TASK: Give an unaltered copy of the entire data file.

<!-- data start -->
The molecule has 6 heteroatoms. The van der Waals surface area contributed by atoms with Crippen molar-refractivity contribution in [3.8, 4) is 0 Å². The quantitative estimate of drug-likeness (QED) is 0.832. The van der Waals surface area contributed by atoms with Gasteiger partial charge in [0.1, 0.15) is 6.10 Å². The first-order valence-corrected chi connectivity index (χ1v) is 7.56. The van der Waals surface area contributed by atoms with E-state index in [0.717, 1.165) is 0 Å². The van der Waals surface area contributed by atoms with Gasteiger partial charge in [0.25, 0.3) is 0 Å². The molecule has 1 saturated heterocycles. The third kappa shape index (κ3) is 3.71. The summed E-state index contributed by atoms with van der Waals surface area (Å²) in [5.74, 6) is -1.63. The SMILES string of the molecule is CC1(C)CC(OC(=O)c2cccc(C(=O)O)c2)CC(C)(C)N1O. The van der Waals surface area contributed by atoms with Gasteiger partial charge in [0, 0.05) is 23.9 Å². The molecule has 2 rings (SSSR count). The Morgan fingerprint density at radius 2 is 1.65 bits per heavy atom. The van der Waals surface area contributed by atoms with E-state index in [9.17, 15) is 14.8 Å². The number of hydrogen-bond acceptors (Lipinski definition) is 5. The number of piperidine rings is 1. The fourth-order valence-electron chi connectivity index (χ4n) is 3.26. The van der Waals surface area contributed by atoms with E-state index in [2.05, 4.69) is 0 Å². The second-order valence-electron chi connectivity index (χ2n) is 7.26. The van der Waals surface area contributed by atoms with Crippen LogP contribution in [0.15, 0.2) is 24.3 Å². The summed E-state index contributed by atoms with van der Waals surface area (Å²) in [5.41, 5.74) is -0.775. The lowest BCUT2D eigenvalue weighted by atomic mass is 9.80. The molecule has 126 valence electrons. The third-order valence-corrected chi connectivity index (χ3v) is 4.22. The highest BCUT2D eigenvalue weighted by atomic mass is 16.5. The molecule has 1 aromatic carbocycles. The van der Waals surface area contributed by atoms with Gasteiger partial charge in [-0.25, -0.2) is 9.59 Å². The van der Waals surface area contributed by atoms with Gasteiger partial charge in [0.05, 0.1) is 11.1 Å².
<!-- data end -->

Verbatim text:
The molecule has 6 heteroatoms. The van der Waals surface area contributed by atoms with Crippen molar-refractivity contribution in [3.8, 4) is 0 Å². The quantitative estimate of drug-likeness (QED) is 0.832. The van der Waals surface area contributed by atoms with Gasteiger partial charge in [0.1, 0.15) is 6.10 Å². The first-order valence-corrected chi connectivity index (χ1v) is 7.56. The van der Waals surface area contributed by atoms with E-state index in [0.717, 1.165) is 0 Å². The van der Waals surface area contributed by atoms with Gasteiger partial charge in [0.25, 0.3) is 0 Å². The molecule has 1 saturated heterocycles. The third kappa shape index (κ3) is 3.71. The summed E-state index contributed by atoms with van der Waals surface area (Å²) in [5.74, 6) is -1.63. The SMILES string of the molecule is CC1(C)CC(OC(=O)c2cccc(C(=O)O)c2)CC(C)(C)N1O. The van der Waals surface area contributed by atoms with Gasteiger partial charge in [0, 0.05) is 23.9 Å². The molecule has 2 rings (SSSR count). The Morgan fingerprint density at radius 2 is 1.65 bits per heavy atom. The van der Waals surface area contributed by atoms with E-state index in [9.17, 15) is 14.8 Å². The number of hydrogen-bond acceptors (Lipinski definition) is 5. The number of piperidine rings is 1. The fourth-order valence-electron chi connectivity index (χ4n) is 3.26. The van der Waals surface area contributed by atoms with E-state index in [2.05, 4.69) is 0 Å². The second-order valence-electron chi connectivity index (χ2n) is 7.26. The van der Waals surface area contributed by atoms with Crippen LogP contribution in [0.15, 0.2) is 24.3 Å². The summed E-state index contributed by atoms with van der Waals surface area (Å²) in [5.41, 5.74) is -0.775. The lowest BCUT2D eigenvalue weighted by atomic mass is 9.80. The molecule has 126 valence electrons. The third-order valence-corrected chi connectivity index (χ3v) is 4.22. The highest BCUT2D eigenvalue weighted by atomic mass is 16.5. The molecule has 1 aromatic carbocycles. The van der Waals surface area contributed by atoms with Gasteiger partial charge in [-0.25, -0.2) is 9.59 Å². The van der Waals surface area contributed by atoms with Gasteiger partial charge in [0.05, 0.1) is 11.1 Å².